Why has adventure game design stagnated?

That’s the question asked in a long, fascinating, complex post on the Frictional Games (Amnesia, Penumbra) blog today. The problem according to the writer, is that modern adventure games have fallen into two categories – the Puzzle Approach and the Linear Plot approach – and each presents nagging limitations.

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The classic example of the Puzzle Approach is Monkey Island. These games

are made up from a set of interconnected tasks that need to be completed. In order to get to A you need to B and C, C requires that D and E are done and so forth. The entire game basically becomes a big puzzle for the player to solve…Because the focus is on constantly providing riddles and quests for the player, the game must have a story that support this. There must be a reason for the player to question characters, ways to provide clear goals, plenty opportunity to set up obstacles and an environment that support clever puzzles.

In other words, there are severe limitations based on plot because the plot must be structrued around the game’s puzzles. The Linera Plot approach, of which the best example is probably Heavy Rain, has far more latitude in terms of storytelling, but total story scripting puts major constraints on gameplay:

The main issue is that there is not really much interaction, especially when it comes to building a sense of presence…it is very hard to have some sort of consistency in interaction, partly because activities can be so diverse and partly because they happen so rarely. Heavy Rain went the route of QTE’s and the result is not that good…much of the sense of exploration evaporates. Whenever players are given a space to explore it is very confined and static. The cause of this is that the game always need to make sure that you can go back into “cut scene mode” after an interactive section is over. There is a bottleneck that needs to be reached with very specific requirements met.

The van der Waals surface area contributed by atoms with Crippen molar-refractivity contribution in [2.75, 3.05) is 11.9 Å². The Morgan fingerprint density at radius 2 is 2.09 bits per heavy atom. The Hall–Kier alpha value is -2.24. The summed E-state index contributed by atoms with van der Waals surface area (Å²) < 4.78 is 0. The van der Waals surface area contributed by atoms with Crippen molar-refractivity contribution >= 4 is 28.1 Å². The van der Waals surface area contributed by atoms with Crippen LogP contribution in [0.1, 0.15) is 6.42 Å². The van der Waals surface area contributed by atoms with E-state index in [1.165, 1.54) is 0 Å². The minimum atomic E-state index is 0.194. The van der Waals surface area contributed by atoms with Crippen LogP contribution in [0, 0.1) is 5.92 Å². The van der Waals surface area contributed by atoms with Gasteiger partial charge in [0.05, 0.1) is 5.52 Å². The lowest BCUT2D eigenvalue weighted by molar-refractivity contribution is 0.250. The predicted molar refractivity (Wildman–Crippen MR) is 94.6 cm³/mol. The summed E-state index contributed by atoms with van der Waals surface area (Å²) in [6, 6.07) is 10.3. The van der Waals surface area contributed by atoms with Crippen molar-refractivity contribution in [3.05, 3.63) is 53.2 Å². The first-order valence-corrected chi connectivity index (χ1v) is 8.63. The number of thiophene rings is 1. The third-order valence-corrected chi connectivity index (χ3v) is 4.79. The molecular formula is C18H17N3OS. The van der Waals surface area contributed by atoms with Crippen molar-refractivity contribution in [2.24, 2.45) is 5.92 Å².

Frictional’s solution is something they call the “Scene Approach”, which is a sort of hybrid. They define as follows:

The basic idea is that you give the player an area, a scene, where they are free to roam. When appropriate players are able to leave and enter the next scene. Each scene should have a strong focus on some form of activity and/or theme and be self contained. Moving on to the next scene should be evident, either by a very simple interaction (e.g. opening a door), some form of activity (e.g. starting a generator) or by reaching some sort of state (e.g. waiting for a 2 minutes). The same underlying base mechanics should be used throughout the game and interactions should behave in a consistent manner. The wanted end result is to have an experience where the narrative flows throughout the game, but retains a tight interaction loop and a strong sense of agency. It is basically about taking the better interactive moments from the linear plot approach and stretching them out into scenes with globally coherent interaction.

Thinking back to Amnesia: The Dark Descent, I can picture this approach in action. The different sections of the game – not quite levels – are quite self-contained and each features its own activity or theme that arises naturally from the setting. The storytelling mostly comes out of discoveries in each scene. So is this the future for adventure games? I can’t think of a better adventure in the past few years than Dark Descent, can you?